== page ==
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Your home... Energy Conservation

Fast & Easy Info

  • Heating accounts for the biggest chunk of most utility bills - and offers the most opportunities for money and energy savings.

  • The energy used by the average home generates twice as much pollution as the average car.

  • Most of the pollution we generate at home comes from our heating and cooling systems and the electricity we use to power our appliances.

Dollars & Sense Options: Top Ten Ways to Save Energy and Money at Home

1. Caulk or weatherstrip windows and doors . Materials for the average twelve-window, two-door house could cost about $25, but savings in annual energy costs might amount to more than 10 percent of your yearly heating bill. According to the Department of Energy, if every gas-heated home were properly caulked and weather-stripped, we'd save enough natural gas each year to heat almost 4 million more homes. Two sources of weather stripping online are M-D Building Products and Resource Conservation Technology. You can also find weatherstripping at most hardware stores. To minimize indoor air pollution from the weatherstripping materials you use, try Quick Shield VOC-Free Sealant or Polyseamseal caulks.

2. Install storm windows and doors. Combination screen and storm windows and doors are the most convenient and energy efficient because they can be opened easily when there is no need to run heating or cooling equipment. Installing high efficiency Energy Star windows can reduce heating and cooling costs by 15 percent; you can save from $125-$340 a year when you replace single pane windows with their Energy Star equivalents. If you don't want to buy new windows, cover existing window with a heavy-duty, clear plastic sheet on the frame. You can buy a ready-made kit here. A third alternative? Thermal draperies, made with a thick, fiber-filled backing to fit snugly against the entire window frame, can reduce heat loss by as much as 50 percent and save you $15 per window each winter. Even simple heavy drapes can save about $10 per window annually.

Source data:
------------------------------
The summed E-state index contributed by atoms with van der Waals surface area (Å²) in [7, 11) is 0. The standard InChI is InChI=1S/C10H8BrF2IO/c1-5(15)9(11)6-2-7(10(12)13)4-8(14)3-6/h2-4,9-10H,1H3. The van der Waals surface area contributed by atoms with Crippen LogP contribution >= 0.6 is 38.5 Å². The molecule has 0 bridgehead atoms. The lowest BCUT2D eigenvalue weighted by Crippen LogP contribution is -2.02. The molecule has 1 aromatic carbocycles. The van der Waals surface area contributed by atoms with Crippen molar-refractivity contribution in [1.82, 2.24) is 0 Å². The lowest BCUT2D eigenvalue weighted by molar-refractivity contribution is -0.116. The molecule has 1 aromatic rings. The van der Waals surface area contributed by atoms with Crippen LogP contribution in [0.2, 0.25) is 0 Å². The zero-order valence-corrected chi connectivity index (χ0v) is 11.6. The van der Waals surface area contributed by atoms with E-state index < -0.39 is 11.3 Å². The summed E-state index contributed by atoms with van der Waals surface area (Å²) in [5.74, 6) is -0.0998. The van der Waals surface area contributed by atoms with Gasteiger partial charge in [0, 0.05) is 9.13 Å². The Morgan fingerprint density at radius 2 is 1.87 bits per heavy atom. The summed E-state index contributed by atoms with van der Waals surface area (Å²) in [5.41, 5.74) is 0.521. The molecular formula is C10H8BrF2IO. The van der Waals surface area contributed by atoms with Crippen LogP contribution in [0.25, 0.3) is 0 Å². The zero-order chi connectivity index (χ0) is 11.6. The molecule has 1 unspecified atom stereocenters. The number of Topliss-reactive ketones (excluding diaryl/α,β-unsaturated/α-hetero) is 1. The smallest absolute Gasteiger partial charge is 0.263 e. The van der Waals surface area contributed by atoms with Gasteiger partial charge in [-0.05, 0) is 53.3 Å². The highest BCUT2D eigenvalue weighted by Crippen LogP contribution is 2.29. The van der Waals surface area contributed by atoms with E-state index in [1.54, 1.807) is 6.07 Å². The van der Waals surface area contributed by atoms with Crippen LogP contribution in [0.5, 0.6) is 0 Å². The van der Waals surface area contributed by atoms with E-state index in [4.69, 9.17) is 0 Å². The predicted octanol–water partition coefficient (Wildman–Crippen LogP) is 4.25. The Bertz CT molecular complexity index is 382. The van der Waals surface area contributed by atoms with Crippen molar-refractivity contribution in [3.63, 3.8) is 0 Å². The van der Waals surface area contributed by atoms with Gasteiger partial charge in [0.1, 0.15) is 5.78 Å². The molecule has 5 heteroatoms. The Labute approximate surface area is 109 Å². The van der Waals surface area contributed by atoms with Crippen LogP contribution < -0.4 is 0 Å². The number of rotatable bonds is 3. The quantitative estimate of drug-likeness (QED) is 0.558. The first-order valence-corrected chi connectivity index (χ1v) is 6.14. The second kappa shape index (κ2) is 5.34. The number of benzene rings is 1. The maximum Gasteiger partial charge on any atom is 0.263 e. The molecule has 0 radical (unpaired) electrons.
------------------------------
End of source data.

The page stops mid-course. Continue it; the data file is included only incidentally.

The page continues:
3. Insulate . You can reduce your energy needs by as much as 20 to 30 percent, and save about four months' worth of household energy, by investing in insulation. Focus on your attic floor or top floor ceiling, crawlspace, exterior walls. basement ceilings and walls, and rooms over unheated spaces, like garages. The "Simply Insulate" website maintained by the North American Insulation Manufacturers Association will tell you how much insulation you need in the different parts of your house, depending on where you live. Think about using cotton insulation made from recycled cotton or denim scrap that will have no impact on your indoor air quality, unlike the formaldehyde ingredients in fiberglass insulation.

Programmable Thermostat

4. Use a programmable thermostat. A programmable thermostat allows you to predetermine temperatures for daytime and evening comfort as well as energy savings. It can save you as much as 20 percent if you opt to reduce temperatures by 5 degrees at night and 10 degrees during the day when most people are out of the house.

5. Get an energy audit. At low or no cost, your local utility may provide a specially trained auditor to examine your home and explain what inexpensive and free energy conservation actions you can take to save money and energy immediately. The auditor may also take an infrared photograph of your home to help you pinpoint exactly where heat is being lost. You can also use this do-it-yourself audit tool developed by the Lawrence Berkeley Laboratory.

6. Set your water heater to 120 degrees. If you currently heat your water to 140 degrees, you may save as much as 10 percent on water-heating costs.